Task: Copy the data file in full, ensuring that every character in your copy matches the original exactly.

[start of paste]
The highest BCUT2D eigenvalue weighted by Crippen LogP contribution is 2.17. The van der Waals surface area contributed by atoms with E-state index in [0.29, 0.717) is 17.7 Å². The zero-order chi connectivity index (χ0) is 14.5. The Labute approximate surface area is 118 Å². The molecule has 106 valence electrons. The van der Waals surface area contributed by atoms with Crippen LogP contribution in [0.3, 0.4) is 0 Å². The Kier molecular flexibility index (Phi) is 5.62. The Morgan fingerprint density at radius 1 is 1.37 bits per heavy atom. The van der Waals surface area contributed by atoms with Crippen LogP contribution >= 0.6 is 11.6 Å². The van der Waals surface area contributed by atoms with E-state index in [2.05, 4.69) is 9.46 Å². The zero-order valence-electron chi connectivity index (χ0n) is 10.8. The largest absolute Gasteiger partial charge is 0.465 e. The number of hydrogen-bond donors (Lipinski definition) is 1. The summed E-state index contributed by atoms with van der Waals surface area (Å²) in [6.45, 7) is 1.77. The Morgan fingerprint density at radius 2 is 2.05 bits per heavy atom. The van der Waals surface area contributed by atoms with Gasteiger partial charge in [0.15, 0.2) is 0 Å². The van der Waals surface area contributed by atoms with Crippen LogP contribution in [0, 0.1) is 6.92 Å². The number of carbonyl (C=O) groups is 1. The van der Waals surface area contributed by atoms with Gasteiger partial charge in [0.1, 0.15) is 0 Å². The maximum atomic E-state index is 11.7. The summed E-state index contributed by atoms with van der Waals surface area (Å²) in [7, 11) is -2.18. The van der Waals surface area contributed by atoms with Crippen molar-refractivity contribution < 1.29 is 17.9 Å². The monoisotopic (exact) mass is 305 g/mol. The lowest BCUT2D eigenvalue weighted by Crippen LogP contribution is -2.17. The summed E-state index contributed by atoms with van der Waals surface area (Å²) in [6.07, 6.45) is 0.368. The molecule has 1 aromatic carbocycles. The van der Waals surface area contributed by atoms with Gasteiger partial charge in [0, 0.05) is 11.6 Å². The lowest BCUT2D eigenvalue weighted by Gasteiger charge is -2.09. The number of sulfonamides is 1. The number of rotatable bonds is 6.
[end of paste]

The highest BCUT2D eigenvalue weighted by Crippen LogP contribution is 2.17. The van der Waals surface area contributed by atoms with E-state index in [0.29, 0.717) is 17.7 Å². The zero-order chi connectivity index (χ0) is 14.5. The Labute approximate surface area is 118 Å². The molecule has 106 valence electrons. The van der Waals surface area contributed by atoms with Crippen LogP contribution in [0.3, 0.4) is 0 Å². The Kier molecular flexibility index (Phi) is 5.62. The Morgan fingerprint density at radius 1 is 1.37 bits per heavy atom. The van der Waals surface area contributed by atoms with Crippen LogP contribution >= 0.6 is 11.6 Å². The van der Waals surface area contributed by atoms with E-state index in [2.05, 4.69) is 9.46 Å². The zero-order valence-electron chi connectivity index (χ0n) is 10.8. The largest absolute Gasteiger partial charge is 0.465 e. The number of hydrogen-bond donors (Lipinski definition) is 1. The summed E-state index contributed by atoms with van der Waals surface area (Å²) in [6.45, 7) is 1.77. The Morgan fingerprint density at radius 2 is 2.05 bits per heavy atom. The van der Waals surface area contributed by atoms with Gasteiger partial charge in [0.15, 0.2) is 0 Å². The van der Waals surface area contributed by atoms with Crippen LogP contribution in [0, 0.1) is 6.92 Å². The number of carbonyl (C=O) groups is 1. The van der Waals surface area contributed by atoms with Gasteiger partial charge in [0.1, 0.15) is 0 Å². The maximum atomic E-state index is 11.7. The summed E-state index contributed by atoms with van der Waals surface area (Å²) in [7, 11) is -2.18. The van der Waals surface area contributed by atoms with Crippen molar-refractivity contribution < 1.29 is 17.9 Å². The monoisotopic (exact) mass is 305 g/mol. The lowest BCUT2D eigenvalue weighted by Crippen LogP contribution is -2.17. The summed E-state index contributed by atoms with van der Waals surface area (Å²) in [6.07, 6.45) is 0.368. The molecule has 1 aromatic carbocycles. The van der Waals surface area contributed by atoms with Gasteiger partial charge in [0, 0.05) is 11.6 Å². The lowest BCUT2D eigenvalue weighted by Gasteiger charge is -2.09. The number of sulfonamides is 1. The number of rotatable bonds is 6.